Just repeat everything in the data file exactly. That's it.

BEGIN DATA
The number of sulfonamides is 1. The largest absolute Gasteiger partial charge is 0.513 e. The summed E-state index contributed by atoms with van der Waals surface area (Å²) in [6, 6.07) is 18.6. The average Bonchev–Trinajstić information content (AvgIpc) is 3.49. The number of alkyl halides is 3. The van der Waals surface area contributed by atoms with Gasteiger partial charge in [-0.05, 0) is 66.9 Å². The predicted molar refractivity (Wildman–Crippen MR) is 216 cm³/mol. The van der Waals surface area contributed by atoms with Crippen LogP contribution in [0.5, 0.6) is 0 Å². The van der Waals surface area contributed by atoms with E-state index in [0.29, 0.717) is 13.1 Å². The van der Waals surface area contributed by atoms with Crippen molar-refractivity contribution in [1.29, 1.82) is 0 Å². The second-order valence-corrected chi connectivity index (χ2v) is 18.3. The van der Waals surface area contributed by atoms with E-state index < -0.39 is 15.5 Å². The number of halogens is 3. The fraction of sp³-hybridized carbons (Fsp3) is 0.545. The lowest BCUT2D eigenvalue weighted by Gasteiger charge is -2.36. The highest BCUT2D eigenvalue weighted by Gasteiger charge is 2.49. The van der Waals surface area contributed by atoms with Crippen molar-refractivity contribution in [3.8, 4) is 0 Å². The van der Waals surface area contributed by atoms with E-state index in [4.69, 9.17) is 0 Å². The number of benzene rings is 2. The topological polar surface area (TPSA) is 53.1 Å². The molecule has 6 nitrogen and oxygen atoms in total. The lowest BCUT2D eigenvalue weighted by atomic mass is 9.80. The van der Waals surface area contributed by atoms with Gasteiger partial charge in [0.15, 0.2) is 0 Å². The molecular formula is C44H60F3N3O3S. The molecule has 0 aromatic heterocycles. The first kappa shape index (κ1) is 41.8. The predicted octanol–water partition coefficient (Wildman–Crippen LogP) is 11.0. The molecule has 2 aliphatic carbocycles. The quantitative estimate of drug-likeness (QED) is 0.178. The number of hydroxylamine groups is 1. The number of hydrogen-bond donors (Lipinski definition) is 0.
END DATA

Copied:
The number of sulfonamides is 1. The largest absolute Gasteiger partial charge is 0.513 e. The summed E-state index contributed by atoms with van der Waals surface area (Å²) in [6, 6.07) is 18.6. The average Bonchev–Trinajstić information content (AvgIpc) is 3.49. The number of alkyl halides is 3. The van der Waals surface area contributed by atoms with Gasteiger partial charge in [-0.05, 0) is 66.9 Å². The predicted molar refractivity (Wildman–Crippen MR) is 216 cm³/mol. The van der Waals surface area contributed by atoms with Crippen LogP contribution in [0.5, 0.6) is 0 Å². The van der Waals surface area contributed by atoms with E-state index in [0.29, 0.717) is 13.1 Å². The van der Waals surface area contributed by atoms with Crippen molar-refractivity contribution in [1.29, 1.82) is 0 Å². The second-order valence-corrected chi connectivity index (χ2v) is 18.3. The van der Waals surface area contributed by atoms with E-state index < -0.39 is 15.5 Å². The number of halogens is 3. The fraction of sp³-hybridized carbons (Fsp3) is 0.545. The lowest BCUT2D eigenvalue weighted by Gasteiger charge is -2.36. The highest BCUT2D eigenvalue weighted by Gasteiger charge is 2.49. The van der Waals surface area contributed by atoms with Crippen molar-refractivity contribution in [3.8, 4) is 0 Å². The van der Waals surface area contributed by atoms with E-state index in [4.69, 9.17) is 0 Å². The number of benzene rings is 2. The topological polar surface area (TPSA) is 53.1 Å². The molecule has 6 nitrogen and oxygen atoms in total. The lowest BCUT2D eigenvalue weighted by atomic mass is 9.80. The van der Waals surface area contributed by atoms with Gasteiger partial charge in [0.15, 0.2) is 0 Å². The molecular formula is C44H60F3N3O3S. The molecule has 0 aromatic heterocycles. The first kappa shape index (κ1) is 41.8. The predicted octanol–water partition coefficient (Wildman–Crippen LogP) is 11.0. The molecule has 2 aliphatic carbocycles. The quantitative estimate of drug-likeness (QED) is 0.178. The number of hydroxylamine groups is 1. The number of hydrogen-bond donors (Lipinski definition) is 0.